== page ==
The Kisangani Therapeutic Feeding Centre (TFC)

Over six hundred severely malnourished unaccompanied children were treated in the TFC during the 12-week period, 27% of the admissions had nutritional oedema and 42% had MUACs less than 110mm. The average length of stay was 15 days, although 27% had a length of stay greater than 21 days. Seventy eight percent of the children admitted recovered, while 9% died, and 13% defaulted. Thirty three percent of the children were admitted to hospital for a short period during their stay in the TFC. The prevalence of: oedema, MUACs less than 110 and medical conditions indicates that these children were in very poor condition on arrival in the TFC. The condition of the children in the TFC was further complicated by their traumatic experiences and there was evidence of, disorientation, withdrawal, extreme grief, and other behaviours indicating a high degree of psychological stress. War injuries were common among the children and there were some incidences of pregnancy among young girls.

Constraints to Care Provision

There were many constraints to providing adequate care for these severely malnourished unaccompanied children in the Kisangani Therapeutic Feeding Centre (TFC)

* The children had no mothers to provide care and advocate for their children's needs, and their siblings, if present, were often as ill themselves, and were equally traumatised by their recent experiences.

* the lack of locally qualified health staff with experience in caring for the severely malnourished. Language barriers were another major constraint for the Zairian staff as they did not speak the children's language, Kinyarwanda.

* Organisations (UNHCR and other NGOs visiting donors visiting the centre), did not fully comprehend the strict treatment regime required to stabilise these children, for example, they often distributed high protein biscuits to the children who required a low protein diet. They often accused centre staff of not providing adequate quantities of food for the children, although their diets were calculated individually and in line with international guidelines.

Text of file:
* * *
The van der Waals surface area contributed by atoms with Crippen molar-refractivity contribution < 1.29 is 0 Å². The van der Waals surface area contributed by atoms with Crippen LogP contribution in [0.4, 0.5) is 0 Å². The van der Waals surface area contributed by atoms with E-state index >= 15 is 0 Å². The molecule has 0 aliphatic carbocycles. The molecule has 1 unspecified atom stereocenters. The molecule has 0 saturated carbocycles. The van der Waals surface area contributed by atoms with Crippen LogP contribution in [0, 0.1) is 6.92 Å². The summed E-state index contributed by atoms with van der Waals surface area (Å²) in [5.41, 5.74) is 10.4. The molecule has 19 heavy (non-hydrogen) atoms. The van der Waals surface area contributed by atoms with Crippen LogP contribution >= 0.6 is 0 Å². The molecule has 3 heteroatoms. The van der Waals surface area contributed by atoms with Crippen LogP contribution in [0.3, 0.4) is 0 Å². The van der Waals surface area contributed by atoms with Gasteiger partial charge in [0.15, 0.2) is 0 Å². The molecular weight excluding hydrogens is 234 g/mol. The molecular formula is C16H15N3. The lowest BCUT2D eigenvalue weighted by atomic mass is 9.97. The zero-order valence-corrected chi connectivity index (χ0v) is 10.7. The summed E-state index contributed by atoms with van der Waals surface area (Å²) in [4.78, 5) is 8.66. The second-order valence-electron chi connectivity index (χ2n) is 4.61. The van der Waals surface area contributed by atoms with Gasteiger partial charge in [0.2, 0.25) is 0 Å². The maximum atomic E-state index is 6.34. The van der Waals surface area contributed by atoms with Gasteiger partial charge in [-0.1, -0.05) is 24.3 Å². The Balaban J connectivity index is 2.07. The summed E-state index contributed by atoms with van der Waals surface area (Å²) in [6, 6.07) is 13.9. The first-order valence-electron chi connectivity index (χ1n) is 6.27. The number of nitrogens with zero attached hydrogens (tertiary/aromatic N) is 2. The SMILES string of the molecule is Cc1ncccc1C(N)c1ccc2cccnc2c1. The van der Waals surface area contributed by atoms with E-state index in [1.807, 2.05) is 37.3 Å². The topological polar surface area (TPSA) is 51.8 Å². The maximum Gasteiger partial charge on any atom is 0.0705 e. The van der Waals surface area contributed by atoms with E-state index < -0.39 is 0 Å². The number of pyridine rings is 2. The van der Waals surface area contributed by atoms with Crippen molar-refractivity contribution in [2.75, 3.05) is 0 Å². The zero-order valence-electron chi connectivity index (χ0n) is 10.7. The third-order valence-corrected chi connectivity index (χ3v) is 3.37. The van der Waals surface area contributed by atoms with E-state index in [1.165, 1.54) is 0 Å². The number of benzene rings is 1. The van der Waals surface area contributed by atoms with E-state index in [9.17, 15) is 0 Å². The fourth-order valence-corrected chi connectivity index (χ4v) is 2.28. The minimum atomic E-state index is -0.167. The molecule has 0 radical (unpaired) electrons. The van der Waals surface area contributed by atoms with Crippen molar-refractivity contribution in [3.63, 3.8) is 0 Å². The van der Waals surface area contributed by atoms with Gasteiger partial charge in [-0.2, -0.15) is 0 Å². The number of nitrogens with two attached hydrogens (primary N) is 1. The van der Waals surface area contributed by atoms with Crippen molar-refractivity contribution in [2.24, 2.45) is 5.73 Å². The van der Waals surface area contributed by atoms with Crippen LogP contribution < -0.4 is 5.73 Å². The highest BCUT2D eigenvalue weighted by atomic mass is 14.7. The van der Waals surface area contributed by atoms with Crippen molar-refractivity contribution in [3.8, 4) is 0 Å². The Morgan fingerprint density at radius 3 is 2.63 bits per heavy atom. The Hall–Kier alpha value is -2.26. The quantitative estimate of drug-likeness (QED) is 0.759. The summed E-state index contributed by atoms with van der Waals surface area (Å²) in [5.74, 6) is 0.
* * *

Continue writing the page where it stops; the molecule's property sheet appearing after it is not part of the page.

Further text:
* Separation of siblings was another key issue in the centres. Initially UNHCR staff would collect the well children from the centre and mistakenly take siblings of the malnourished children still residing in the TFC. This created difficulties for the organisations responsible for tracing and fostering, not to mention further traumatising the children. There were also occasions where well siblings that were being repatriated collected their malnourished brother or sister. This contributed to a high default rate.

Examples of the caring process

The main caring interventions provided by Concern during this period included employing, training and supporting local women who worked in shifts as carers.
The training covered the clinical management of the severely malnourished children including a special emphasis on the importance of creating a secure and comfortable environment for the children. This included maintaining the child's physical comfort (including hygiene and warmth), explaining treatments, conversing with the children and motivating children to take the food and medicines provided.